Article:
Autism Spectrum Disorders
Autism spectrum disorders (ASDs) are characterized by varying degrees of impairment in communication skills, social interactions, and restricted and repetitive patterns of behavior. The disorders range from a severe form (called autistic disorder) to a milder form (Asperger syndrome). Often, ASDs can be reliably detected by the age of 3, and in some cases as early as 18 months.
What Are Autism Spectrum Disorders?Not until the middle of the twentieth century was there a name for a disorder that now appears to affect an estimated one of every five hundred children, a disorder that causes disruption in families and unfulfilled lives for many children.
In 1943, Dr. Leo Kanner of the Johns Hopkins Hospital studied a group of 11 children and introduced the label "early infantile autism" into the English language. At the same time a German scientist, Dr. Hans Asperger, described a milder form of the disorder that became known as Asperger syndrome.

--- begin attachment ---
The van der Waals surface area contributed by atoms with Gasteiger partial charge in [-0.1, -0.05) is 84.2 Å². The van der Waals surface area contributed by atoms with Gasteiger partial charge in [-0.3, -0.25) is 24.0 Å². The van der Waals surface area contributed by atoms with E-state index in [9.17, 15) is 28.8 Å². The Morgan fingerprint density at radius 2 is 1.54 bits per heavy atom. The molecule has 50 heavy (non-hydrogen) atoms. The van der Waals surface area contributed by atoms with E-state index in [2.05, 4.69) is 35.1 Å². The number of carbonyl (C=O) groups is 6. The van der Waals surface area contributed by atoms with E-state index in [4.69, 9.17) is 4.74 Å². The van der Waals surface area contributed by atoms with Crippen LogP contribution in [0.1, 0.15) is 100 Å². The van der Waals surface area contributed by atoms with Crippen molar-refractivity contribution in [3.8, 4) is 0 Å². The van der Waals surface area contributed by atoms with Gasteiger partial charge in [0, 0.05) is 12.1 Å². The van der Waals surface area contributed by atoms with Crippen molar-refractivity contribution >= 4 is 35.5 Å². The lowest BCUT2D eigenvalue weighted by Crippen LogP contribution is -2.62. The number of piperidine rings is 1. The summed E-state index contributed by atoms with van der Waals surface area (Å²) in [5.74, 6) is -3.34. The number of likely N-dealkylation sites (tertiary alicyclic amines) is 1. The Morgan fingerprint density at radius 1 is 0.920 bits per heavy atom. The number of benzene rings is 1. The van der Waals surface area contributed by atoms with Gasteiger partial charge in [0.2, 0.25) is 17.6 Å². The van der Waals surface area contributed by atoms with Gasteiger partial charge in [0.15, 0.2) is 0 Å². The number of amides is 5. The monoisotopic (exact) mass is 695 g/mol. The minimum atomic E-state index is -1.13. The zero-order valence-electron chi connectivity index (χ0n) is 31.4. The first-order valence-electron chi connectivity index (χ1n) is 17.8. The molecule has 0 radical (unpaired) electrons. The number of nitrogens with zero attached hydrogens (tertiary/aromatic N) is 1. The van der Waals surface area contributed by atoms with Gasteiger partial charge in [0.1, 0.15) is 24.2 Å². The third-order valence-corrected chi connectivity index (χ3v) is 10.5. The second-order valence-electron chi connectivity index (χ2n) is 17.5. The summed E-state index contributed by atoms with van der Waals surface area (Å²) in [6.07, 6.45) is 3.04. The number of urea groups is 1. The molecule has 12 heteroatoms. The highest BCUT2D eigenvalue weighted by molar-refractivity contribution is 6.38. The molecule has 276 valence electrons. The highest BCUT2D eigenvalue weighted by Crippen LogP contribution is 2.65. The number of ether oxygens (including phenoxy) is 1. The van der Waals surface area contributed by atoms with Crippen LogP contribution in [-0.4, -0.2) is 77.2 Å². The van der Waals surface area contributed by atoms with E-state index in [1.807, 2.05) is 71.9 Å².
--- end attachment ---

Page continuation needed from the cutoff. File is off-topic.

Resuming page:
Thus these two disorders were described and are today listed in the Diagnostic and Statistical Manual of Mental Disorders [DSM-IV-TR (fourth edition, text revision)] as two of the five pervasive developmental disorders (PDD), more often referred to today as autism spectrum disorders.
All these disorders are characterized by varying degrees of impairment in communication skills, social interactions, and restricted, repetitive, and stereotyped patterns of behavior.
TypesThe pervasive developmental disorders, or autism spectrum disorders, range from a severe form, called autistic disorder, to a milder form known as Asperger syndrome.
If a child has symptoms of either of these disorders, but does not meet the specific criteria for either, the diagnosis is called pervasive developmental disorder not otherwise specified (PDD-NOS).
Other rare, very severe disorders that are included in the autism spectrum disorders are Rett syndrome and childhood disintegrative disorder.